The Lost King of France
A re-imagined, semi fictional account
Louis-Charles, the Lost King of France, born on March 2 7th, 1785, was the second son of King Louis Auguste XVI and Queen Marie Antoinette. He was born to a life of luxury and privilege until the French Revolution broke out in 1789. In 1792, the royal family was arrested and imprisoned. Louis-Charles was separated from his parents and siblings. He was just seven years old at the time. He was placed under the care of Antoine Simon, a cobbler who was appointed his guardian by the revolutionary authorities. Simon was cruel and abusive towards the young prince, subjecting him to physical and emotional torture. He was also tasked with indoctrinating Louis-Charles with revolutionary ideals and erasing any trace of his royal upbringing. Louis-Charles's situation grew even worse in 1793 when his father was executed and his mother was sent to the guillotine nine months later. Louis-Charles was transferred to a prison cell in the Temple Tower, where he was kept in solitary confinement for long periods. He was subjected to regular interrogations and forced to renounce his royal title. In time, hidden from view, Louis-Charles became a figure in the imaginations of most, known as The lost King of France.
In June 1795, a small remaining group of Royalist sympathizers hatched a plan to rescue Louis-Charles from the Temple Tower. They bribed one of his guards, a man named Laurent, to smuggle the young prince out of the prison and into the hands of the Royalist underground. On the night of June 19th, Laurent managed to get Louis-Charles out of the prison and into the streets of Paris. The two of them disguised themselves as peasants and made their way to a safe house on the outskirts of the city. The Royalists arranged for Louis-Charles to be transported to the Vendée region, a hotbed of Royalist rebellion against the revolutionary government. However, the journey was fraught with danger, and they were constantly pursued by revolutionary forces. Laurent attempted to betray Louis-Charles to the revolutionary forces in exchange for a large monetary reward. Young Louis-Charles managed to escape and to avoid further detection, joined a traveling carnival that was passing through the region. He adopted a new identity and took on looking after the carnival performers, cleaning and running errands for them. In time, as he grew into a young man, it was discovered he had a wonderful voice, and began to perform as a cabaret singer, using his talent to earn a living and blend in with the other performers. To hide his true identity, he wore a mask in the form of a horse head when he performed.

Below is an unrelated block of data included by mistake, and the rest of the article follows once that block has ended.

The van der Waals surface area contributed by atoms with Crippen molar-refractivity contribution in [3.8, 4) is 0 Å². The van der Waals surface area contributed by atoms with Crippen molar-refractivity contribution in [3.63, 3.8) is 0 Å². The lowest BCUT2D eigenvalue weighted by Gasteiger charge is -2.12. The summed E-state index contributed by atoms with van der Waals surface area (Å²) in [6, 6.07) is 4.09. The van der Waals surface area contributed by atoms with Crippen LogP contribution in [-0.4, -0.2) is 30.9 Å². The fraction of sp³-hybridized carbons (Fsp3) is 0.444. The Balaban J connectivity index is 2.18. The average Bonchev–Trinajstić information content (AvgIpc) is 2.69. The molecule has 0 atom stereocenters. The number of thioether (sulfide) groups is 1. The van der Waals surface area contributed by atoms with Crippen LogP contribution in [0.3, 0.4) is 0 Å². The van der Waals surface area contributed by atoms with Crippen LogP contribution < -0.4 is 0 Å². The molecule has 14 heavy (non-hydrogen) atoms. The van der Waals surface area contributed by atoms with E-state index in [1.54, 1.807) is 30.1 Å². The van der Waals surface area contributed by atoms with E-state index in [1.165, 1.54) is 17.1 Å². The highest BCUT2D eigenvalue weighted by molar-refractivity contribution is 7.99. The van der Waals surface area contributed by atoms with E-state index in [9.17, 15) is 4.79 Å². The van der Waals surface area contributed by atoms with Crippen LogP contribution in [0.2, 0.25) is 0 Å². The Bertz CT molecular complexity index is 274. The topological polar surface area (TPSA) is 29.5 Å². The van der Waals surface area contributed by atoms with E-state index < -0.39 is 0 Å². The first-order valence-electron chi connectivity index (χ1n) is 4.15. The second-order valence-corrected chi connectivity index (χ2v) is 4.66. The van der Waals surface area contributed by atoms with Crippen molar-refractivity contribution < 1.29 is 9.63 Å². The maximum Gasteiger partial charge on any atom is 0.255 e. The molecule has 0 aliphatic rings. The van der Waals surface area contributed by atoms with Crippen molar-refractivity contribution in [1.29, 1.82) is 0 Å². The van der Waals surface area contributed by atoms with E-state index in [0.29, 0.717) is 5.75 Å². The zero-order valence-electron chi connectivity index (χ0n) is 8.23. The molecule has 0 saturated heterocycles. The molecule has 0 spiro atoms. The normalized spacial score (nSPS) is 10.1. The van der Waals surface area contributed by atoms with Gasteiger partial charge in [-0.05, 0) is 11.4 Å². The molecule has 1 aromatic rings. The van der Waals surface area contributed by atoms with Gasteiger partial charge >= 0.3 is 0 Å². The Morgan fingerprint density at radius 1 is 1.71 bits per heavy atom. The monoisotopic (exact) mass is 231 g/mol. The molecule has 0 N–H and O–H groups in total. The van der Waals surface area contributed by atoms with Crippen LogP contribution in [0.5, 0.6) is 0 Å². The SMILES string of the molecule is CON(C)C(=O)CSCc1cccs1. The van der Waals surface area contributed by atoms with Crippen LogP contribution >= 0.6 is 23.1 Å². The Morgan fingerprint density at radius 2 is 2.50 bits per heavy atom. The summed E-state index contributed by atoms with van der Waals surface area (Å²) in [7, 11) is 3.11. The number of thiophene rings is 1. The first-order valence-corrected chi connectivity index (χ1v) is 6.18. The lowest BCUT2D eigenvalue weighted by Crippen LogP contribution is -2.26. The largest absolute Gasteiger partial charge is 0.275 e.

Louis-Charles, who was now known as Léo became a popular attraction among the carnival-goers, who were fascinated by his voice and theatrical stage presence. He soon became an integral part of the carnival, traveling with them from town to town and performing to audiences all over France. No one knew that the Lost King of France was hiding in plain sight as a member of a traveling carnival. But as he traveled from town to town, he could not help but feel a sense of loneliness. He missed the world he had known before the revolution, and especially his family. It was then that he met Lutetia, a beautiful young woman who performed as a trapeze artist in the carnival. They were drawn to each other from the moment they met, sharing a love of art, literature, and music. Their relationship was not without its challenges. Lutetia was not aware of Léo's true identity and the danger it posed, and he had to be careful not to arouse suspicion. But he was in love with Lutetia and determined to make it work, believing that their love would conquer all.
One day, a suspicious stranger came to the carnival, asking questions about Léo and where he had come from, causing Léo to remain hidden from site in between performances. It was Antoine Simon, looking for his lost charge from long ago. Leo's carnival family protected his identity, without asking questions.
In time, Léo took over the carnival and relocated it permanently to a location just outside Paris, where it successfully continued to draw big crowds until, in time, people found other amusements and no longer came to see the performers, many of whom eventually moved on. Lutetia left Léo for a wealthy American, and Léo grew old, amongst the faded costumes and props that gathered dust until all that remained was an old man and his memories of the two lives he had led.